Protected Characteristics

Protected Characteristics at Sevenoaks Primary School

As part of our School Improvement Plan, Sevenoaks Primary are committed to developing pupil understanding and appreciation of diversity, celebrating what we have in common, and promoting respect for the different protected characteristics as defined in law.

 

The protected characteristics listed under the Equality Act of 2010 are:

  • Age
  • Disability
  • Gender reassignment
  • Race
  • Religion or belief
  • Marriage or civil partnership
  • Sex
  • Sexual orientation
  • Pregnancy and maternity

 

How We Promote and Embed the Protected Characteristics at Sevenoaks Primary School

Equality and inclusion are at the core the SPS ethos. We promote respect for the protected characteristics through:

  • Assemblies, which are reactive to current global, national, local, and school events
  • Our School Values of Perseverance, Kindness, Love of Learning, Creativity, Team, and Courage
  • Promotion of the British Values (democracy, the rule of law, individual liberty, mutual respect, and tolerance of those of different faiths and beliefs) throughout school life
  • A praise-first atmosphere, celebrating the children’s talents and attributes
  • Our Thrive relational policy, which recognises and celebrates our differences
  • Our CPOMS behaviour logging system - with categories including bullying, racial, and homophobic incidents - where any incidents are seen as an opportunity to reflect, learn, and make better choices next time
  • Our bespoke PSHE curriculum, actively promoting inclusion and respect
  • Our RE curriculum, helping us to understand and celebrate all major world religions
  • Our SMSC calendar, highlighting important events and their links to the protected characteristics
  • Our extra-curricular opportunities, immersion days, Big Book Days, educational visitors, speakers and trips
  • Adult role modelling within the school community
  • Our inclusive employment policy

 

Book List

It is also vital that we support the children’s love of reading to include diverse authors and protagonists. We are constantly adding new age-appropriate books to our class reading areas. Broad representation in the books we enjoy is vital. Firstly, it teaches children with one or more protected characteristic that they are not alone, and that their characteristics are to be celebrated. Secondly, it teaches children outside of those groups to appreciate the differences and commonalities they share with the heroes in their favourite stories.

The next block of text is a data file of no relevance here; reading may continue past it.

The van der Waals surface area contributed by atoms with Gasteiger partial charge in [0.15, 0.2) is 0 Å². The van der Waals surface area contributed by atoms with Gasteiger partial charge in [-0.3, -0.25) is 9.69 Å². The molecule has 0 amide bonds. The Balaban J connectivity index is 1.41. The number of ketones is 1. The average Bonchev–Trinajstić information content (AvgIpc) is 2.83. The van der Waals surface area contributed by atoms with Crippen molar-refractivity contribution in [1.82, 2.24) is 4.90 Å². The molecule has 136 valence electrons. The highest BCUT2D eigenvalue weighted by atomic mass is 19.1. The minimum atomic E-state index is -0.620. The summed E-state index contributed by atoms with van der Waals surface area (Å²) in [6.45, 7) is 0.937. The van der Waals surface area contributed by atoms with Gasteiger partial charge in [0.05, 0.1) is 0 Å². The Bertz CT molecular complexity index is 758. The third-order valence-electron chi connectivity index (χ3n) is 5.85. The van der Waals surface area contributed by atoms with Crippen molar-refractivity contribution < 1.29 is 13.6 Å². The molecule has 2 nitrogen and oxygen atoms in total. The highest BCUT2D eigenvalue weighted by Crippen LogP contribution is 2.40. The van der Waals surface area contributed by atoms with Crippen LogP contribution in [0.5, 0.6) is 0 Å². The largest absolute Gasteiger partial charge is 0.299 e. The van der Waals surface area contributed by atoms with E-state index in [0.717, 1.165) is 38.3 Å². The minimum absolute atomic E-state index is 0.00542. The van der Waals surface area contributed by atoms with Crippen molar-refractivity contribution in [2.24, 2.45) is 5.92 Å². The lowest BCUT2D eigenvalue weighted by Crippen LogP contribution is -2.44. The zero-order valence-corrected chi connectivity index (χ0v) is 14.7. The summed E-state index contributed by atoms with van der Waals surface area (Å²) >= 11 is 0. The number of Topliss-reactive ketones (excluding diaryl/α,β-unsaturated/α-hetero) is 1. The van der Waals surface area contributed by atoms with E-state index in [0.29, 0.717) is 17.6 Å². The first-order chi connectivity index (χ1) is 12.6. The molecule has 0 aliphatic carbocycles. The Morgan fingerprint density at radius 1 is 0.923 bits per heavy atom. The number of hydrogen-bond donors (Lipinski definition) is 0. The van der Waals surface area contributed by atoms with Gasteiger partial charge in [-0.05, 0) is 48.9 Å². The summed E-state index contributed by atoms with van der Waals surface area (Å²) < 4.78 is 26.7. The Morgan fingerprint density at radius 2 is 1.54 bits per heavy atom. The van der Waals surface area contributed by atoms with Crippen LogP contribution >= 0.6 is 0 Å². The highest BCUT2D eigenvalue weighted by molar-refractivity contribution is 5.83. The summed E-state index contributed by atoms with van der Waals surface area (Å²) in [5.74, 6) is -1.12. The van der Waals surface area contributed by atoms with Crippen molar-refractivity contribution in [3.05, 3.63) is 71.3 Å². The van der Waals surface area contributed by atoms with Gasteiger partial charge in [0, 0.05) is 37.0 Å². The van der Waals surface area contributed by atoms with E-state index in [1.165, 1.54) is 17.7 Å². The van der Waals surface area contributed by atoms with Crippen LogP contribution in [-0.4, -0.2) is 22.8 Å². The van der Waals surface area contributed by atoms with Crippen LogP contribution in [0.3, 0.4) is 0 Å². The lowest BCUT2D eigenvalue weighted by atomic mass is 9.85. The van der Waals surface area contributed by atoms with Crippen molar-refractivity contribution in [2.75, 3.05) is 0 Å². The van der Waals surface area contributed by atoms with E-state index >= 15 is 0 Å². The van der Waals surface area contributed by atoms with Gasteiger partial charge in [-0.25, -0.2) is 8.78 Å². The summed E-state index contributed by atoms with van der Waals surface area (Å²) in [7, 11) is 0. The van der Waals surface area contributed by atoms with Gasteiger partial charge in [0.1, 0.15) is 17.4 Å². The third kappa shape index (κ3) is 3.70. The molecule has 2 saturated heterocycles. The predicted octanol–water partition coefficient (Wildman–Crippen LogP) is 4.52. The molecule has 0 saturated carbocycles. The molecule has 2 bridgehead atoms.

Recent Additions Include:

 

  

Going Forward

As we develop our curriculum, SPS will:

  • continue to expand the school’s book corners with relevant material and reading lists for each year group, ensuring positive representation across the protected characteristics
  • consider the protected characteristics in assemblies, providing follow up lesson materials and discussion opportunities
  • ensure that the protected characteristics are built into the curriculum and extra-curricular activities
  • ensure that all children have been taught about all of the protected characteristics by the time they leave SPS

 

The Protected Characteristics Project

This year, I will be raising the profile of the protected characteristics at SPS through a long-term project.

In addition to the above, I intend to:

  • map the protected characteristics to our entire curriculum (for example, pregnancy and maternity may come up in Science lessons) to evaluate our current provision and identify any gaps.
  • add the protected characteristics to my existing bespoke PSHE plans, so that they can be highlighted and discussed when relevant.
  • plan and resource one ‘Big Book Day’ per year, with a focus on the protected characteristics. This follows the success of my ‘Every Night Is Pizza Night’ Big Book Day, which was very popular with children, staff, and parents and carers - introducing many children to new foods from a wide range of different cultures.
  • look into including members of the wider community within our daily school life. For example, inviting grandparents into the school for a special afternoon, and booking speakers from different backgrounds, to help engage children with the diverse and wonderful world they are growing up in.

 

Impact

Research shows that a lack of representation in media can lead to lower wellbeing for children with identities that aren’t represented, or are represented negatively. Exposure to negative representations can undermine children’s sense of self - while high-quality representation promotes more positive attitudes, interactions, and well-being. It is therefore important to get our representation of the protected characteristics right. We will measure the impact of our protected characteristics initiatives through pupil voice surveys, parent and community consultation, PSHE discussions, in the children’s learning, and in the children’s Thrive well-being profiles.

 

We welcome any feedback and suggestions, so please get in touch if you have a particular interest or idea you would like to discuss!

 

Thank you,

Richard Kirby

PSHE Co-ordinator and Protected Characteristics Lead